Love Fairys? Me Too! Enough to draw them like crazy. But what are they? Where did they come from? Is there such a thing as a real fairy?
Fairies History tells us that many tribal folk-stories concentrated on the beings of our Earth.
Fairies have been described as...
"the beings of flood and field",
the beings of light... that inhabit the Earth with us.
Peasants passed on the folklore around the campfire and created characters in stories that fit different situations...
and often explained natural events.
This history is also really fairy tales history, and it shows that as the stories developed over time they also described human relations of many kinds.
If you were to ask people in Wales or many parts of the British Isles, about the old folklore...
they would assure you that no one of this generation really believes in the fae, or of the actual existence of their realm.
they would also all assure you that people in previous generations really did believe and lived their lives according to the old stories.
What is interesting is that researchers have reported this attitude in rural areas for quite a few hundred years.
In fact in the last 500 years many people reported that other folk did believe...
but of course they themselves did not.
It is an amusing and intriguing thought that in many rural areas this attitude might still be reflected.
Perhaps we all have an underlying belief in things unseen.
During the supposed reign of King Arthur (another story) the people of South Wales regarded North Wales as the primary Land of Faerie.
They imagined that it was the place inhabited by giants, monsters, magicians, and all the enchanted creatures.
In later times Fairy Land was reported to be located in the Vale of Neath, in lamorganshire.
A steep and rugged crag in a mountain, called Craig y Ddinas, was rumored to be the land of the fairy tribes.
One King and protector of all the Fairies and Goblins was Gwyn ap Nudd.
Many times his name is mentioned in ancient Welsh poetry.
In other references Gwyn ap Nudd is known to be the King of Annwn, meaning the King of Hell or the Shadow-Land.
So you see that the Fairy folklore is all about good and evil, and the battle between them in the universe.
There are also stories of a Fairy Queen named Morgana, from the name Mor Gwyn.
Avalon of Arthurian legends is an excellent example of Fairy Land.
These were islands inhabited by Fairies and would be seen by human eyes only once in a while.
Apparently, they disappeared very suddenly into the mist.
Some sailors reported that they went onto these islands, and when they returned to their ships, the islands suddenly disappeared.
In the 5th Century a British King named Gavran sailed off in search of these islands... with his family and they were never seen again.
There were scary fairies that were part of great oral traditions and were passed down as folk tales to scare young children into bed at night. Fairies were known to kidnap wayward youngsters.
They could also put spells young men and women - in the form of love spells, or water fairies could actually lure young men to their deaths when they pulled them to their watery depths.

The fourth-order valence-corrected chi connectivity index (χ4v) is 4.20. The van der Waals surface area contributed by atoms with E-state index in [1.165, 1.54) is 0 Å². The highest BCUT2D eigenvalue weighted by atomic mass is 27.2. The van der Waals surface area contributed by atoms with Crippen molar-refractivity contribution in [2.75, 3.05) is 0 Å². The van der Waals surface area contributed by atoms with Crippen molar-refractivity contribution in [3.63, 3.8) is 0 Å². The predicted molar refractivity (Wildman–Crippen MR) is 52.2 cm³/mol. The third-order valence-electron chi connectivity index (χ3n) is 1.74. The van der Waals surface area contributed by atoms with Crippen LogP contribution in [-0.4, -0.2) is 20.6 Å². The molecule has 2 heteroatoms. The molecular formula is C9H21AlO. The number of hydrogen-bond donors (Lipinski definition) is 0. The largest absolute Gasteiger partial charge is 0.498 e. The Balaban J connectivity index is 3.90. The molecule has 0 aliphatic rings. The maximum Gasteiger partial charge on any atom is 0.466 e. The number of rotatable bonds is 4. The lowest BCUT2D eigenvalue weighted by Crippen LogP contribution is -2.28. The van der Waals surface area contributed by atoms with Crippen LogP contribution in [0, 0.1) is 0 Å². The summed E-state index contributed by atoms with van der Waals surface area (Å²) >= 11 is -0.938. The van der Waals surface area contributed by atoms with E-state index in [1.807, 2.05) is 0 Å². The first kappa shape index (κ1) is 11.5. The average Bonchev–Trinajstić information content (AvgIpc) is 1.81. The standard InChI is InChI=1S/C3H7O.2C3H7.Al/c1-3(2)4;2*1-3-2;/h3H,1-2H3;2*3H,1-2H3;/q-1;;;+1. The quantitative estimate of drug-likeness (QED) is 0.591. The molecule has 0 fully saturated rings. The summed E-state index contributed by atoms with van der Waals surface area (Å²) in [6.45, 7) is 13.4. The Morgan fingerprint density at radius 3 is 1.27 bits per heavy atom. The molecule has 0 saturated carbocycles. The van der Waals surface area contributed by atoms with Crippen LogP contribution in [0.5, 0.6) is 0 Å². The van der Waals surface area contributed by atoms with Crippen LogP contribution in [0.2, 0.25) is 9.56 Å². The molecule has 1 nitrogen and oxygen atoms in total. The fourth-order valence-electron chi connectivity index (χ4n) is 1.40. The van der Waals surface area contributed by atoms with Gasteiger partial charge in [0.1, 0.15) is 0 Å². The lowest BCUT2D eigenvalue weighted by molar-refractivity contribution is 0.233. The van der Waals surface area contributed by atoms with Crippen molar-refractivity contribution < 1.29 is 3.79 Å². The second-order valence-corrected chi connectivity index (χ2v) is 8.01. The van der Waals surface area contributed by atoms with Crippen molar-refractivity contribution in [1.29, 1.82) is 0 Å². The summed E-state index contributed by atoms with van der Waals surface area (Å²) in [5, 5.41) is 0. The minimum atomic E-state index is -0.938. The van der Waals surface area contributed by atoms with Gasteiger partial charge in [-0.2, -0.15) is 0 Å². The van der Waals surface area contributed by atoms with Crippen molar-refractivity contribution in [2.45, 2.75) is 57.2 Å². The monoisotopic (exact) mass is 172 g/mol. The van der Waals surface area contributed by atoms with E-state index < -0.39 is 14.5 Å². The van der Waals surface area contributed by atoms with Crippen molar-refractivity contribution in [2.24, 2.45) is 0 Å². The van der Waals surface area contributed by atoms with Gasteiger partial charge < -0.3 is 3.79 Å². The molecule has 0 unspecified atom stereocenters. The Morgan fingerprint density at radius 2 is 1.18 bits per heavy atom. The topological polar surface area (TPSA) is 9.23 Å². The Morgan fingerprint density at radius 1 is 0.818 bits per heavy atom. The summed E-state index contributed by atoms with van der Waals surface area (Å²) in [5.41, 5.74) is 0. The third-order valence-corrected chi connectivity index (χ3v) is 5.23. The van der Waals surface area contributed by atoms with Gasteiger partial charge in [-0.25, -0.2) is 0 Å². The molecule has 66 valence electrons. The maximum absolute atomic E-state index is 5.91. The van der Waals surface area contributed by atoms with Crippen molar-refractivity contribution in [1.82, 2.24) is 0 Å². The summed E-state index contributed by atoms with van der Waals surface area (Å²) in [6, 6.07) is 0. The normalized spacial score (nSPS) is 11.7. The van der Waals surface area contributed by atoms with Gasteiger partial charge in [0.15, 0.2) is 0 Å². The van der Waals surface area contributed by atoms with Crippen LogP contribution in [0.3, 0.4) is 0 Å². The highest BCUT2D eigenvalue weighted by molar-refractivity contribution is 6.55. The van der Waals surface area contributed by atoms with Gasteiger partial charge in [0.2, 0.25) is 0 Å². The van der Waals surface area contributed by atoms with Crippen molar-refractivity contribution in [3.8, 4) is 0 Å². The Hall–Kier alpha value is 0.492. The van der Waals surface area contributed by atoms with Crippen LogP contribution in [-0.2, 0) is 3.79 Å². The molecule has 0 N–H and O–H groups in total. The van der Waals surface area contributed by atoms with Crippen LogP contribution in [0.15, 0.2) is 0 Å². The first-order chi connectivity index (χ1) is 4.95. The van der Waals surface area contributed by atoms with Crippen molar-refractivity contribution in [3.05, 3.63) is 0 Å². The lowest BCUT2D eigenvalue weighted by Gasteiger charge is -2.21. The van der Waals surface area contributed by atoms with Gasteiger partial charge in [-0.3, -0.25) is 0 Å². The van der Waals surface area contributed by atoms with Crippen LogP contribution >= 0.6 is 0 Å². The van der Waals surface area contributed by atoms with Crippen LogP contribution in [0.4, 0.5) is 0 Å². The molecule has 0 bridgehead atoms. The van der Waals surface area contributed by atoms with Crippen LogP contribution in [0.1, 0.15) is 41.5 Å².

Other nice fairies lived in flowers and adapted to their colors. They have been the subject of many painters, particularly in Victorian times.
Obviously Fairies History is hotly debated, and we can choose to believe what we like.
Origins of the Word Fairie evolves from many cultures. It seems to start with Homers name for centaurs, or the last syllable of the word "nympha-fee".
Fee was well known throughout Europeas an origin of Fairie The Word.
The Anglo-Saxon words "to fare" mean "to go".
Others have said that Fairy-Folk is just a quasi way of saying "Fair-Folk". It has also been asked if it were not Celtic in origin.
No word has been established, even by Scholars, to prove that Fairie The Word originated with either the English Fairie or the Persian Peri.
The Persian Peri Tales could have come back to Britain as "Fairie Tales" and this adds another aspect to Fairy Tale History.
This Arabian connection is sometimes overlooked.
But who could forget the Tales of the Arabian Nights, and Aladdin.
Maybe there is a reason we all remember those tales.
They are pretty ingrained in our memories
However, there is a theory that since the Arab language has no sound "p"... , it is supposed that maybe the crusaders, who might have enjoyed the Arabian/Persian "Peri-Tales" could have easily translated it into Fairie-Tales.
The languages of English and French referred to this being, as "Faerie, Fairy, or Fairie"...
while the Italians and Spanish said "Fata or Fada or Hada".
In literature these words seem to stand for the same kind of being.
Many scholars think that the root of the word is from the Latin "fatum".
While most writers of the 13th century considered the Fada or the Fee to be creatures other than humankind...
another opinion of that time was that the word Fee refers to such a being as nothing more than a woman skilled in magic.
Fee meaning dame or femme, or just female.
That this could be the description of witches.
I am staying away from witches here, only because there is too much to cover on that subject.
There is also a latin verb "fatare" meaning to enchant.
Whatever the words mean, the stories of Fairies certainly are enchanting.
The truth about Fairy Tales History is probably lost forever and what exists are only rumors and the wonderful tales themselves.
So whether you believe in them or not, you can see that many people in history believed enough to give them names. The different cultures that had the little fae, proves how important these entities certainly were to human history.
The reason that I have written this whole section is to substantiate and make credible any interest you might have in fantasy art.
I believe that drawing and painting any form of the fantasy found in these pages is a fascinating and worthy pursuit.